Monday, February 3, 2014

Its A Small, Small World

The American interstate system
(in miniature)
During our recent stay in Hamburg, when it was simply too cold to spend an extended amount of time outside, we were desperate for an activity that would get us out of the hotel room while staying warm and allowing Sidney to burn off pent up energy. On a recommendation from, one that was enthusiastically seconded by the hotel concierge, we found ourselves at Minatur Wunderland, a truly German gem of a museum/exhibition space that entertains kids of all ages. (If fact, on the blustery Saturday we visited, over half of the visitors were adults-young, old, and in between-without children in tow). So what exactly is Minatur Wunderland? Honestly, we weren't one hundred percent sure ourselves as we bundled up and headed out into the cold. My only desire was that it be warm. Sidney wanted to see trains. Glenn said we were going to see a model railway. But Minatur Wunderland proved to be all this and so much more.

Housed in a renovated 1,300 square meter warehouse on a canal, this museum is a fantasy world for big kids and little kids alike; a place where no detail is too small. The three museum floors bring eight distinct communities and countries to life in miniature form moving from day to night-complete with dawn and dusk- every fifteen minutes. I felt as though we were giants as we wandered from the Swiss Alps to Austria and Germany to Scandinavia and back again taking in the most minute of details. Whether it be trains, buses or airplanes, all modes of transportation were fitted with tiny passengers toting even smaller pieces of luggage. And speaking of airplanes, the Knuffingen Airport includes planes landing and taking off (with sound effects of course), baggage carts and trams whizzing around the tarmac, and a parking garage complete with traffic jams. It was virtually impossible to pull Sidney (and Glenn) away from the airport but the enticement of more trains winding through the Alps, complete with snow capped mountains, hang gliders, and avalanches did the trick. In Scandinavia we saw a cruise ship navigating the fjords and a busy commercial port filled with barges and container ships all floating atop real water. In Germany we saw modern cities complete with lights and traffic jams as well as snow rural hamlets with grazing livestock.

And then we had America. It is always interesting to see what American stereotypes Europeans use to portray my motherland. And the stereotypes were all there. Naturally there was the Florida exhibit complete with palm trees and a space shuttle that launched every few minutes. And what American scene would be complete without throwing in a big of Vegas? Yes, Las Vegas was recreated in miniature form right down to the flashy casinos, Elvis impersonators, scantily clad dancers, and the neon filled Strip. Rounding out the American scene were the red rocks of the American southwest with a winding interstate snaking its way through the cliffs. A close look at the red rocks revealed ancient Hopi settlements, cowboys astride horses, and even a pioneer wagon. Yes, the creators took some historical liberties and blurred the centuries with the depiction of America but it was impressive none the less.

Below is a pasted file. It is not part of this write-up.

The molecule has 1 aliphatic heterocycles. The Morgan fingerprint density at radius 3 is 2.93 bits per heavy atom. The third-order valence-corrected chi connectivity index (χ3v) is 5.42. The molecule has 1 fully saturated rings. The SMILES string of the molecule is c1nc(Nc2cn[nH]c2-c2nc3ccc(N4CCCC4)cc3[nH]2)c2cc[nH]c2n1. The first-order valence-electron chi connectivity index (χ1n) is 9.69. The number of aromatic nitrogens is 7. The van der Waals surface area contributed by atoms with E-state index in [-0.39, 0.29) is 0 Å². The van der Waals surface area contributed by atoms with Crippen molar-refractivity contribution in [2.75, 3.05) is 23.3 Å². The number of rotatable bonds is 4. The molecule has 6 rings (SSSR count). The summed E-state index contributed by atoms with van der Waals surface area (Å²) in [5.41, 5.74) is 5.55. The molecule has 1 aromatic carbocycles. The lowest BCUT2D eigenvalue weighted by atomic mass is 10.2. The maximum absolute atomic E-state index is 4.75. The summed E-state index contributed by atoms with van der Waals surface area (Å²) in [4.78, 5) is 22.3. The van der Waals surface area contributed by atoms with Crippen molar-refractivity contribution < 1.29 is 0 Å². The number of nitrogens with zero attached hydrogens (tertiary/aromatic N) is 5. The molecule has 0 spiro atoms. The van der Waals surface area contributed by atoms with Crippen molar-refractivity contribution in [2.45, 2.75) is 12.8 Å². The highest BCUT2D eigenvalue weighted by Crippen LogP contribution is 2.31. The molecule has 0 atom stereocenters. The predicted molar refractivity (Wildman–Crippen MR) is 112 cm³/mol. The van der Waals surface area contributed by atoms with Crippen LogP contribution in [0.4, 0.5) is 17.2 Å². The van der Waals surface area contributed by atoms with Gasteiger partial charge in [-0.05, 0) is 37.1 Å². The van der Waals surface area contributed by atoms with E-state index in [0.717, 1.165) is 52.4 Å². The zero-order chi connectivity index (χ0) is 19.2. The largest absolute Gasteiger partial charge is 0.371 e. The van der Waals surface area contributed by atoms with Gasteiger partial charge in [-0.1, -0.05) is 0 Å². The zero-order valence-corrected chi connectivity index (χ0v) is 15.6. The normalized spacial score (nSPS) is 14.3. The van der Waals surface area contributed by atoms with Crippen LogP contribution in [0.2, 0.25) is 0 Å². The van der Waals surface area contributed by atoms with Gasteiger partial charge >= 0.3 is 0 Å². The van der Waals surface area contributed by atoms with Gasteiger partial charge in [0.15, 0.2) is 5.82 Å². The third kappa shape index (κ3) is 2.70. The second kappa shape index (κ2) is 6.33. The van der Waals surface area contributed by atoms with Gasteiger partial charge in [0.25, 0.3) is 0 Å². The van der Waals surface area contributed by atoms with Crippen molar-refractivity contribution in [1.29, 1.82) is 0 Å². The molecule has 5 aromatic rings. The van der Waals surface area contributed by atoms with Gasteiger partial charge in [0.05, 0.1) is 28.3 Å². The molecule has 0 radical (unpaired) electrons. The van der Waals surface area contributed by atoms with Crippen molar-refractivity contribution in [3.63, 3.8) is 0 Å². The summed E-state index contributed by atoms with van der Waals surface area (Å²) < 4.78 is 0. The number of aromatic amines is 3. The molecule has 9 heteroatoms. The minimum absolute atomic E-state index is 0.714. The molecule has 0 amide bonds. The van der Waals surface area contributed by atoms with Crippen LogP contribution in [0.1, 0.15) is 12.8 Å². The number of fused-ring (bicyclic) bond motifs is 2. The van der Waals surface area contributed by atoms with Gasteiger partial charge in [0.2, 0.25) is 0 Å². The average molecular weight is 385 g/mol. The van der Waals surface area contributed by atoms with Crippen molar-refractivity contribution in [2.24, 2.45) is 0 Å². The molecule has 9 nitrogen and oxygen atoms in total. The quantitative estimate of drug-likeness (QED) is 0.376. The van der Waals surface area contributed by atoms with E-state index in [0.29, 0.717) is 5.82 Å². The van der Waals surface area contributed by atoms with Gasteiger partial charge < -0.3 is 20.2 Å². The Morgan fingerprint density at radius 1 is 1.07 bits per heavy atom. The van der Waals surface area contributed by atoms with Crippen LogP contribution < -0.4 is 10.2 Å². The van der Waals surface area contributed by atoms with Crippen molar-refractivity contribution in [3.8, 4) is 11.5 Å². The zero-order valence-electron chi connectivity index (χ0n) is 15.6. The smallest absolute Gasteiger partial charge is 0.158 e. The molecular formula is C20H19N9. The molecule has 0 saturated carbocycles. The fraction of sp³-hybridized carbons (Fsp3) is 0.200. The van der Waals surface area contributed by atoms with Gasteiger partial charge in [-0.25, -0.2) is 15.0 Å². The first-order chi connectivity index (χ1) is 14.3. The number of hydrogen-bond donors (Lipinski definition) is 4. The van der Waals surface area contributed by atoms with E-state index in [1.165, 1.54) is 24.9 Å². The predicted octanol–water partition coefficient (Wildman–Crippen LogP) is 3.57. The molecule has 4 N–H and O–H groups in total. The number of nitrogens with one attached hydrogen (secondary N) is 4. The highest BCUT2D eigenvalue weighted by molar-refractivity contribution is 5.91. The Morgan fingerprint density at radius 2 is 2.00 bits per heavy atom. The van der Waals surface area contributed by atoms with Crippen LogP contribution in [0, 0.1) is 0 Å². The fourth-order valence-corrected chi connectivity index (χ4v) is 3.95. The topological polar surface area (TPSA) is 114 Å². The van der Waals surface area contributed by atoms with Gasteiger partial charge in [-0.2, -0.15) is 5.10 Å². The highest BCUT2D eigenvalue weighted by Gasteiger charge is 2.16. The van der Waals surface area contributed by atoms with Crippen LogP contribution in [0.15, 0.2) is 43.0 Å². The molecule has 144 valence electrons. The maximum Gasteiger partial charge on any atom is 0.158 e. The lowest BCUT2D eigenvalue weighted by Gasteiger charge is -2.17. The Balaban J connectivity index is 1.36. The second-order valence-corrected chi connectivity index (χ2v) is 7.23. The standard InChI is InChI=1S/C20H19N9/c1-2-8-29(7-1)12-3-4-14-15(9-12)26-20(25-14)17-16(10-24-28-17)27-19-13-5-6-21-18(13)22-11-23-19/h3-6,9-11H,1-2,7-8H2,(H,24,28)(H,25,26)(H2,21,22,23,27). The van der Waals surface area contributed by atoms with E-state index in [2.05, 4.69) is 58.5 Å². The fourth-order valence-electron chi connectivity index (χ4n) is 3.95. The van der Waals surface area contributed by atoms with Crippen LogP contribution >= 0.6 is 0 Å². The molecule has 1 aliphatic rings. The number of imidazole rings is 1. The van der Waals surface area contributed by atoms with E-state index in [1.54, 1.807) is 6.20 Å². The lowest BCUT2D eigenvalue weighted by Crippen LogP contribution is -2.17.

For me, the best part of each montage was finding the hidden bits of whimsy. It actually became a challenge to find them all. On a mountainside slope a woodsman used an axe to chop persistently at a tree until it fell. A naked couple frolicked in a field of sunflowers in another scene while a scuba diver was attacked by a crab in a Scandinavian harbor. Traffic clogged bridges and firefighters rushed to douse the flames in a burning building. Each urban montage seemed to include at least one traffic accident complete with ambulances, police officers, and tow trucks. These are just a few of the details that could be missed if you didn't look carefully. And despite all of the time we spent there, I know we missed numerous other details. The hotel concierge was right when he told us that we could get lost in the museum for hours. (Or as he said, I hope you don't have any appointments for the rest of the day).

Scandinavia, complete with real water

The parking garage and tower of the Knuffingen Airport

Trains meandering through the Swiss Alps
Glenn and I decided that working as an engineer (or in any position for that matter) at Minatur Wunderland would have to be one of the coolest jobs ever. Or how about spending a summer there as an intern? The thought almost makes me want to go back to school. And maybe they will be hiring in the future; scenes depicting Italy, France, Great Britain, and parts of Africa are all being planned. But even if you can't work there, make it a priority to visit if you are ever in the neighborhood. Regardless of your age, I promise you won't be disappointed.

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